Business rates represent one of the biggest costs to the nation’s shops, offices, pubs and other businesses. Get to grips with how they work with our Q&A.

Q. What are business rates?

A. Business rates are a tax charged on most commercial properties in England and Wales (there are different rules in Scotland and Northern Ireland).

Types of properties include:

  • Shops

  • Offices

  • Pubs

  • Warehouses

  • Factories

  • Holiday rental homes and guest houses

Business rates are still likely to apply even if only part of a building is used for commercial purposes.

Q. Who pays business rates?

A. Local councils send out business rates bills in February or March each year to the occupier of the property – either the landlord or the tenant – who will be responsible for paying them.

Next to rent and staffing costs, business rates represent one of the biggest bills that UK businesses face.

Retail premises

Q. How are business rates calculated?

A. Business rates are based on a commercial property’s 'rateable value' which means its rental value on the open market, as estimated by the Valuation Office Agency (VOA). 

The rateable value is then multiplied by a 'multiplier' – also known as 'poundage' – which is currently set by the Government in accordance with the previous September’s Retail Price Index (RPI) measure of inflation.

Other contributing factors considered include the size of the premises, type of business and value of any machinery and equipment.

The higher a business' rateable value, the more its business rates will cost.

Q. How often do business rates change?

A. Business rates are normally revaluated every five years when properties are given a new rateable value by the VOA.

A revaluation in England and Wales was due on 1 April 2015, but the Government deferred it for two years due to the General Election and it took place in April 2017 instead.

As business rates are based on rateable values from two years prior, the most recent revaluation was based on values from April 2015.

In his 2017 Budget speech, the Chancellor Philip Hammond announced that, from the next revaluation in 2022, further revaluations would take place every three years, opposed to five.

He said it would reduce the size of 'changes in valuations', which invariably means rises.

You can check your valuation and estimate your business rates here.

Q. How much are business rates worth to the Government?

A. In 2016 to 2017, the Government is expected to raise an estimated £29bn from business rates.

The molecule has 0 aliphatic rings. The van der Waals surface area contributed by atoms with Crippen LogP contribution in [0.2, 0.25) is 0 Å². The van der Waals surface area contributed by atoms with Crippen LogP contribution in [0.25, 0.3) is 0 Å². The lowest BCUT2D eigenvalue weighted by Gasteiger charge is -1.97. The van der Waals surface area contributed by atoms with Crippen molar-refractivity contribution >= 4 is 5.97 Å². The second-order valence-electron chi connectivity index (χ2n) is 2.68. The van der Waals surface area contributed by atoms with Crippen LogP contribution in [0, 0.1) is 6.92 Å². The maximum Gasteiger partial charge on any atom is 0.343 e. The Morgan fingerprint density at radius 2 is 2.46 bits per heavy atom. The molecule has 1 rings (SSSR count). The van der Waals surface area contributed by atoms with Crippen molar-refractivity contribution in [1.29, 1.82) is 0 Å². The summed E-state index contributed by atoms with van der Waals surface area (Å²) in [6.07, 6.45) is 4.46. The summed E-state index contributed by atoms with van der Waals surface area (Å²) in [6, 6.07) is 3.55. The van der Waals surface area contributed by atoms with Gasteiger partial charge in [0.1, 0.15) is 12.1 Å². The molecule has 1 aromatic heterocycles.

Retail premises in Lincoln

Q. Why are business rates controversial?

A. Firstly, the latest revaluation – which landed after a seven-year freeze – has seen rates for many businesses rocket, particularly in London and the south east where the value of commercial premises has risen considerably during this time.

This has made it difficult for smaller, independent outfits to meet their financial commitments.

According to the Federation of Small Businesses, the average London 'micro' business (which employs fewer than 10 people) will be forking out £17,000 a year just in business rates from April 2017.

Some unfavourable changes were also implemented as part of the recent revaluation. For example, 'small business rate relief' had been available on commercial properties with a rateable value of less than £12,000. But on 1 April this threshold was increased to £15,000.

However, the Government – which described April’s revaluation as a 'revenue-neutral process' – promised small businesses which no longer qualified for relief, that their bill would not increase by more than £50 a month from 1 April 2017 to 31 March 2018.

This was on the back of the introduction and re-juggling of other available reliefs and tapers which you can learn more about here.

Very small businesses (with a rateable value of £12,000 or less) stopped paying business rates at all from April – which was double the previous limit of £6,000.

Q. What happens next to business rates?

A. The next revaluation will take place in 2022, at which point further revaluations will happen at three-year intervals rather than five.

From April 2018, business rate 'multipliers' will start to be linked to the Consumer Price Index (CPI) measure of inflation, rather than the current RPI measure – two years earlier than planned.

According to the Government, the move will save the nation’s businesses an estimated £370m in the first year.

Discover what the 2017 Autumn Budget meant for housing here

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